Jackie. Yes, caught up in crazy thinking & behaviour. I’ve given up caffeine a few times now (over 20+ years of knowing I need to), maybe 3-4 times for up to 4 months each time. Each time I’ll get a few months in and then a crazy thought will come into my head that somehow a cup of coffee would be a good idea – I’ll have one and it will feel good as I’m not used to it, then very quickly I’m back in that exhausted, dragging around state where I’m using it just to function, but generally feeling sick and tired. Then comes normally months/years of knowing I need to stop, planning every day to do it, but never normally making it very far as I find the physical and mental withdrawal incredibly powerful. It leaves me unable to function for a few days. Part of my problem is I convince myself I have to quit cold turkey rather than tapering – that if I wean myself off it, it’s somehow cheating. I think I maybe need to get me and my stupid head out of the way and just come up with a logical tapering plan and commit to it. All the reading I’ve done on the subject by people who are qualified to comment (e.g. Roland Griffiths from Johns Hopkins Hospital) says tapering is the most effective, best way to go. I’d be interested to hear more about Sam Carpenter and the plan you’re following. Rob.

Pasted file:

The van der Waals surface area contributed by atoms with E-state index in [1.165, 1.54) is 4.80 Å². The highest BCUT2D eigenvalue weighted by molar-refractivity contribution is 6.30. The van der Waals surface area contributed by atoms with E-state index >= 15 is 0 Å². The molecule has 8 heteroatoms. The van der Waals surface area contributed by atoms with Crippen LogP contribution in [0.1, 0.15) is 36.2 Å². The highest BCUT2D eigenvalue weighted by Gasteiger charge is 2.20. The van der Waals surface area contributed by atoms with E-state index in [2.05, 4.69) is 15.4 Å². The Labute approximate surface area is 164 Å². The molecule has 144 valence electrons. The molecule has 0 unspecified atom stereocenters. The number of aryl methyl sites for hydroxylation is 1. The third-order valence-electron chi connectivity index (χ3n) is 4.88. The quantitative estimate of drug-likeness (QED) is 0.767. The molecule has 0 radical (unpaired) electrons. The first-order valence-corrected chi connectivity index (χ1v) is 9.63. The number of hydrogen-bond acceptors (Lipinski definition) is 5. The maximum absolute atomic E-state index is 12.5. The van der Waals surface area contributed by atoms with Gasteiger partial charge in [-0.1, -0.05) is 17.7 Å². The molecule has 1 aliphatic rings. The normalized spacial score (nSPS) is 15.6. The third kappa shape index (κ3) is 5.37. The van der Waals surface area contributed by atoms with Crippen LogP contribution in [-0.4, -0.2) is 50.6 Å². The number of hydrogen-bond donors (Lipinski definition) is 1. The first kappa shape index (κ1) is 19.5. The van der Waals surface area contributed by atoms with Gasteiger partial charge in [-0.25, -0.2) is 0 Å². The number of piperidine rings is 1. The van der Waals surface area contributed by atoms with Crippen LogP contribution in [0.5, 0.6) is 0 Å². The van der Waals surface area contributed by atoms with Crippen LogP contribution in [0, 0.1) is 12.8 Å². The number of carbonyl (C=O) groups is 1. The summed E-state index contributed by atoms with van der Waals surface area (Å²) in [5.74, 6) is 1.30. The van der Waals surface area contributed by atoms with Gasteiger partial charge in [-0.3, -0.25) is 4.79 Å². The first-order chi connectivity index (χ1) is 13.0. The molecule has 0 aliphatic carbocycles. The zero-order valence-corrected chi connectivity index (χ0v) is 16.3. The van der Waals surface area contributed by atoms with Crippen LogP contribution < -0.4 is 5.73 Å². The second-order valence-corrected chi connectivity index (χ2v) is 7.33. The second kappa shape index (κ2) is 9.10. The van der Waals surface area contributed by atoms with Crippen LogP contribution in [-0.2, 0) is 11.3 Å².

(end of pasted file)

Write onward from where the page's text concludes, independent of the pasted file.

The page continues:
Hi, yes, I think 'crazy thinking' or, specifically, ingrained patterns or mindsets of thinking, feeling and behaviour is the key, here. I've been thinking about this a lot since you posted. I re-read my post and the phrase 'broken record' leapt off the page - i.e. stuck in the groove, on repeat. That's what we are, Rob, stuck in the 'grooves' of our minds, on repeat. I think that when we've done something or felt something, over and over, it really does get ingrained in our psyche and becomes part of who we are. Your 'crazy thought' that a coffee would be a good idea, my attachment to it as in that it will make me feel content, help me to relax etc (oh, the irony), your feeling that you've got to go cold turkey - all just damn tapes playing in out minds! And, importantly, the problem is that caffeine makes you so physically ill, bad-tempered and all the other nasty symptoms that you're at such a low par and cannot muster the willpower and energy to change that damn tape. These words don't really evoke the severity of what state my mind and psyche are in - no word of a lie! It is SO powerful and my brain chemistry is so messed up and I do still feel so rough (despite some things being a little better), I just keep letting the tapes play. It's like I haven't got the energy to fight it. Does this make sense? If I can just share this, please - one mindset that is very, very strong in me is to turn to food/sugar and I've been creating this since I was 5 years old. When I got older, I turned to caffeine, as well, and remember when I started work at 16, I used to mark the time by coffee break, lunch and coffee break, again, I have ALWAYS used junk food/sugar/caffeine (and when I was in my teens, alcohol) to pacify my feelings, relieve stress or 'give me energy' when I've been exhausted. No wonder my 'groove' is so strong. The bottom line is that now I know fully what I'm dealing with, I need to find a way to change that groove - either that or I stay stuck in it for the rest of my life. That is scary. I think I really do get it now..............and it's just occurred to me that the reason I always write a lot in my posts and analyse, in detail, is because I did that for 7 years when I was studying and then, later, at uni (doing English Lit.). Good grief, it makes me wonder what else I do on autopilot lol. What do you think??